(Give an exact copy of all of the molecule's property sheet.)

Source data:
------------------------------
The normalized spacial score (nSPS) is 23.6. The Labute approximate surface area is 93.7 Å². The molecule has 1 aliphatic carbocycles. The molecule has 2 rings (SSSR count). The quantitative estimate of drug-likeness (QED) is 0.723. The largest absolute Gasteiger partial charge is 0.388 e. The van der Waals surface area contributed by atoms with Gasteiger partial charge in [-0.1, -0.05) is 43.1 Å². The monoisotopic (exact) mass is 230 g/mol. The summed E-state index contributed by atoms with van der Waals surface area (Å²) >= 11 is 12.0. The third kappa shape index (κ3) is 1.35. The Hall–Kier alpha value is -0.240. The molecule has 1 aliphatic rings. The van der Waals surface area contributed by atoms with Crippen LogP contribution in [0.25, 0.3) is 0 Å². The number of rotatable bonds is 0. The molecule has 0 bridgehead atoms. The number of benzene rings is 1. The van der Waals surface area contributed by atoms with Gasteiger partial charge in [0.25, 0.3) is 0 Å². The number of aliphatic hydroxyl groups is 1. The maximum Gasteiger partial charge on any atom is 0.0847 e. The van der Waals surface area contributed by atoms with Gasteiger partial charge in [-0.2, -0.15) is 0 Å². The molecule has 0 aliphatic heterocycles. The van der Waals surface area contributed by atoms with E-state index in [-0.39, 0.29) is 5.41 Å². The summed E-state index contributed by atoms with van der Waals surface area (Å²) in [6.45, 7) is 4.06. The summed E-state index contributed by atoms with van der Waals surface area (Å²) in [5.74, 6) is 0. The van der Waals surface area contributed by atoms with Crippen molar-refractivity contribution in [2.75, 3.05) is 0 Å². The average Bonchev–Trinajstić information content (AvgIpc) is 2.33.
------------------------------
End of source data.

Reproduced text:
The normalized spacial score (nSPS) is 23.6. The Labute approximate surface area is 93.7 Å². The molecule has 1 aliphatic carbocycles. The molecule has 2 rings (SSSR count). The quantitative estimate of drug-likeness (QED) is 0.723. The largest absolute Gasteiger partial charge is 0.388 e. The van der Waals surface area contributed by atoms with Gasteiger partial charge in [-0.1, -0.05) is 43.1 Å². The monoisotopic (exact) mass is 230 g/mol. The summed E-state index contributed by atoms with van der Waals surface area (Å²) >= 11 is 12.0. The third kappa shape index (κ3) is 1.35. The Hall–Kier alpha value is -0.240. The molecule has 1 aliphatic rings. The van der Waals surface area contributed by atoms with Crippen LogP contribution in [0.25, 0.3) is 0 Å². The number of rotatable bonds is 0. The molecule has 0 bridgehead atoms. The number of benzene rings is 1. The van der Waals surface area contributed by atoms with Gasteiger partial charge in [0.25, 0.3) is 0 Å². The number of aliphatic hydroxyl groups is 1. The maximum Gasteiger partial charge on any atom is 0.0847 e. The van der Waals surface area contributed by atoms with Gasteiger partial charge in [-0.2, -0.15) is 0 Å². The molecule has 0 aliphatic heterocycles. The van der Waals surface area contributed by atoms with E-state index in [-0.39, 0.29) is 5.41 Å². The summed E-state index contributed by atoms with van der Waals surface area (Å²) in [6.45, 7) is 4.06. The summed E-state index contributed by atoms with van der Waals surface area (Å²) in [5.74, 6) is 0. The van der Waals surface area contributed by atoms with Crippen molar-refractivity contribution in [2.75, 3.05) is 0 Å². The average Bonchev–Trinajstić information content (AvgIpc) is 2.33.